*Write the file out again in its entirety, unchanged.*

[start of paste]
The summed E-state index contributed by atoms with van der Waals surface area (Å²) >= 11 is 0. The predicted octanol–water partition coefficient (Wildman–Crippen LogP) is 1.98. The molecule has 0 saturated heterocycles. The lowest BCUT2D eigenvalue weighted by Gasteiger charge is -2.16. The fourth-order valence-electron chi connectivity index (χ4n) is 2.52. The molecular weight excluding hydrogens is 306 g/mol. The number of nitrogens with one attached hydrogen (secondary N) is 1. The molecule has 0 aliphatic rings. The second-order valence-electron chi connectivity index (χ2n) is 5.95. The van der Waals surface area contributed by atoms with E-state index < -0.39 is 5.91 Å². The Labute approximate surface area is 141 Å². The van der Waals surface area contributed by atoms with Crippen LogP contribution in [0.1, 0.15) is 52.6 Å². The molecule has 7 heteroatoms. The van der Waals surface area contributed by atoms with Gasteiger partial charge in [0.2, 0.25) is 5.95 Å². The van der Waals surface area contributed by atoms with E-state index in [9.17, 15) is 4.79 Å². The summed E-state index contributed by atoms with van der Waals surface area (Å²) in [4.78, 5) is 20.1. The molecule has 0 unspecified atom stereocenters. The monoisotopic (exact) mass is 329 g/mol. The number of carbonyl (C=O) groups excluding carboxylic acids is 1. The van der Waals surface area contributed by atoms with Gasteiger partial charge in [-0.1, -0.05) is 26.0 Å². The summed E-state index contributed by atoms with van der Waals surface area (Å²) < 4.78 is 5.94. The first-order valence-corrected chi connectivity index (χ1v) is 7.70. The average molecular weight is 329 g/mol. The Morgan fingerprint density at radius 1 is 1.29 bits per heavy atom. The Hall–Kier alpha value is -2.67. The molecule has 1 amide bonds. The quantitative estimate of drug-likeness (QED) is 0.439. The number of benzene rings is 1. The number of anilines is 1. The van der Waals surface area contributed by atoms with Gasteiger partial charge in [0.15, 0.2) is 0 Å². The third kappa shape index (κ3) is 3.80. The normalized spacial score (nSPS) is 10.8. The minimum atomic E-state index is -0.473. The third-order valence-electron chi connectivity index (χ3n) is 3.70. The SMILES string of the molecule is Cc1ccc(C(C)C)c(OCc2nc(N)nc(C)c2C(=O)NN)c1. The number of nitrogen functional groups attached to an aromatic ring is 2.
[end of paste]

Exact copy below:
The summed E-state index contributed by atoms with van der Waals surface area (Å²) >= 11 is 0. The predicted octanol–water partition coefficient (Wildman–Crippen LogP) is 1.98. The molecule has 0 saturated heterocycles. The lowest BCUT2D eigenvalue weighted by Gasteiger charge is -2.16. The fourth-order valence-electron chi connectivity index (χ4n) is 2.52. The molecular weight excluding hydrogens is 306 g/mol. The number of nitrogens with one attached hydrogen (secondary N) is 1. The molecule has 0 aliphatic rings. The second-order valence-electron chi connectivity index (χ2n) is 5.95. The van der Waals surface area contributed by atoms with E-state index < -0.39 is 5.91 Å². The Labute approximate surface area is 141 Å². The van der Waals surface area contributed by atoms with Crippen LogP contribution in [0.1, 0.15) is 52.6 Å². The molecule has 7 heteroatoms. The van der Waals surface area contributed by atoms with Gasteiger partial charge in [0.2, 0.25) is 5.95 Å². The van der Waals surface area contributed by atoms with E-state index in [9.17, 15) is 4.79 Å². The summed E-state index contributed by atoms with van der Waals surface area (Å²) in [4.78, 5) is 20.1. The molecule has 0 unspecified atom stereocenters. The monoisotopic (exact) mass is 329 g/mol. The number of carbonyl (C=O) groups excluding carboxylic acids is 1. The van der Waals surface area contributed by atoms with Gasteiger partial charge in [-0.1, -0.05) is 26.0 Å². The summed E-state index contributed by atoms with van der Waals surface area (Å²) < 4.78 is 5.94. The first-order valence-corrected chi connectivity index (χ1v) is 7.70. The average molecular weight is 329 g/mol. The Morgan fingerprint density at radius 1 is 1.29 bits per heavy atom. The Hall–Kier alpha value is -2.67. The molecule has 1 amide bonds. The quantitative estimate of drug-likeness (QED) is 0.439. The number of benzene rings is 1. The number of anilines is 1. The van der Waals surface area contributed by atoms with Gasteiger partial charge in [0.15, 0.2) is 0 Å². The third kappa shape index (κ3) is 3.80. The normalized spacial score (nSPS) is 10.8. The minimum atomic E-state index is -0.473. The third-order valence-electron chi connectivity index (χ3n) is 3.70. The SMILES string of the molecule is Cc1ccc(C(C)C)c(OCc2nc(N)nc(C)c2C(=O)NN)c1. The number of nitrogen functional groups attached to an aromatic ring is 2.